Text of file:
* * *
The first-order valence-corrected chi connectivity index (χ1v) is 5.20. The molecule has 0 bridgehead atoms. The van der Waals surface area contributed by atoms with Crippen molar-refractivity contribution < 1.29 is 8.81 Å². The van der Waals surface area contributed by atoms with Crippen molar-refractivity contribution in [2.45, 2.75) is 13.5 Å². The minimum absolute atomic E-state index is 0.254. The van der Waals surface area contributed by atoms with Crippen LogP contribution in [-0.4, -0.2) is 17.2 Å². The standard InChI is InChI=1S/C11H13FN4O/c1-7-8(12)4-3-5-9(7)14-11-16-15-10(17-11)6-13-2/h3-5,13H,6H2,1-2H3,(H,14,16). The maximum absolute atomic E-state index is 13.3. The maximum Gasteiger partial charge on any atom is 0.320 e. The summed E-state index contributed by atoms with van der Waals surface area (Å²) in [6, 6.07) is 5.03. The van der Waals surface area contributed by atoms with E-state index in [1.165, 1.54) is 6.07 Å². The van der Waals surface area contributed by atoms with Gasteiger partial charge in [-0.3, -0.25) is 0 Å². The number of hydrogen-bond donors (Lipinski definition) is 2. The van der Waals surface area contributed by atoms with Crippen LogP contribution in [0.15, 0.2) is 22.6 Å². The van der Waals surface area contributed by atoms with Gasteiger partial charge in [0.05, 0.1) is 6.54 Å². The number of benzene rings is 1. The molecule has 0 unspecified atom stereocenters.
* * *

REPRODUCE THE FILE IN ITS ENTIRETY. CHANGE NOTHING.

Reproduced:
The first-order valence-corrected chi connectivity index (χ1v) is 5.20. The molecule has 0 bridgehead atoms. The van der Waals surface area contributed by atoms with Crippen molar-refractivity contribution < 1.29 is 8.81 Å². The van der Waals surface area contributed by atoms with Crippen molar-refractivity contribution in [2.45, 2.75) is 13.5 Å². The minimum absolute atomic E-state index is 0.254. The van der Waals surface area contributed by atoms with Crippen LogP contribution in [-0.4, -0.2) is 17.2 Å². The standard InChI is InChI=1S/C11H13FN4O/c1-7-8(12)4-3-5-9(7)14-11-16-15-10(17-11)6-13-2/h3-5,13H,6H2,1-2H3,(H,14,16). The maximum absolute atomic E-state index is 13.3. The maximum Gasteiger partial charge on any atom is 0.320 e. The summed E-state index contributed by atoms with van der Waals surface area (Å²) in [6, 6.07) is 5.03. The van der Waals surface area contributed by atoms with E-state index in [1.165, 1.54) is 6.07 Å². The van der Waals surface area contributed by atoms with Gasteiger partial charge in [-0.3, -0.25) is 0 Å². The number of hydrogen-bond donors (Lipinski definition) is 2. The van der Waals surface area contributed by atoms with Crippen LogP contribution in [0.15, 0.2) is 22.6 Å². The van der Waals surface area contributed by atoms with Gasteiger partial charge in [0.05, 0.1) is 6.54 Å². The number of benzene rings is 1. The molecule has 0 unspecified atom stereocenters.